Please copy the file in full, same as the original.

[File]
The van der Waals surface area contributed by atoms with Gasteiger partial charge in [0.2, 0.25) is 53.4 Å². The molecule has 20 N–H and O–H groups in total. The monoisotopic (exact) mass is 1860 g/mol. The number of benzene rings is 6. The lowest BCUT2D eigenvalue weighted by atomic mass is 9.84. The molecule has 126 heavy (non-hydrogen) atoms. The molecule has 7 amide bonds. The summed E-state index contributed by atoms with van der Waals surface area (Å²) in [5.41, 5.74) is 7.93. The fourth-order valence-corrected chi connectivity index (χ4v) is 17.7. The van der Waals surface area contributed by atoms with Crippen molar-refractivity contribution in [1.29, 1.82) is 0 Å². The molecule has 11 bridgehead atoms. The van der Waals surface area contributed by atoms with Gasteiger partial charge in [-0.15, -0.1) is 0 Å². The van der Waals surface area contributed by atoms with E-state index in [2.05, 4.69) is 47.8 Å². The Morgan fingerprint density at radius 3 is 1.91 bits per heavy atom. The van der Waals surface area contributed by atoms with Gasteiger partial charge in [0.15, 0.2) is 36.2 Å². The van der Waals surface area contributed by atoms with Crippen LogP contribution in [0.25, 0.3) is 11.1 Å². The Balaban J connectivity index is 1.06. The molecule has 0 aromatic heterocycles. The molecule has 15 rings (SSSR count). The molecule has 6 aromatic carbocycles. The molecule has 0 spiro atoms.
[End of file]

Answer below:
The van der Waals surface area contributed by atoms with Gasteiger partial charge in [0.2, 0.25) is 53.4 Å². The molecule has 20 N–H and O–H groups in total. The monoisotopic (exact) mass is 1860 g/mol. The number of benzene rings is 6. The lowest BCUT2D eigenvalue weighted by atomic mass is 9.84. The molecule has 126 heavy (non-hydrogen) atoms. The molecule has 7 amide bonds. The summed E-state index contributed by atoms with van der Waals surface area (Å²) in [5.41, 5.74) is 7.93. The fourth-order valence-corrected chi connectivity index (χ4v) is 17.7. The van der Waals surface area contributed by atoms with Crippen molar-refractivity contribution in [1.29, 1.82) is 0 Å². The molecule has 11 bridgehead atoms. The van der Waals surface area contributed by atoms with Gasteiger partial charge in [-0.15, -0.1) is 0 Å². The van der Waals surface area contributed by atoms with E-state index in [2.05, 4.69) is 47.8 Å². The Morgan fingerprint density at radius 3 is 1.91 bits per heavy atom. The van der Waals surface area contributed by atoms with Gasteiger partial charge in [0.15, 0.2) is 36.2 Å². The van der Waals surface area contributed by atoms with Crippen LogP contribution in [0.25, 0.3) is 11.1 Å². The Balaban J connectivity index is 1.06. The molecule has 0 aromatic heterocycles. The molecule has 15 rings (SSSR count). The molecule has 6 aromatic carbocycles. The molecule has 0 spiro atoms.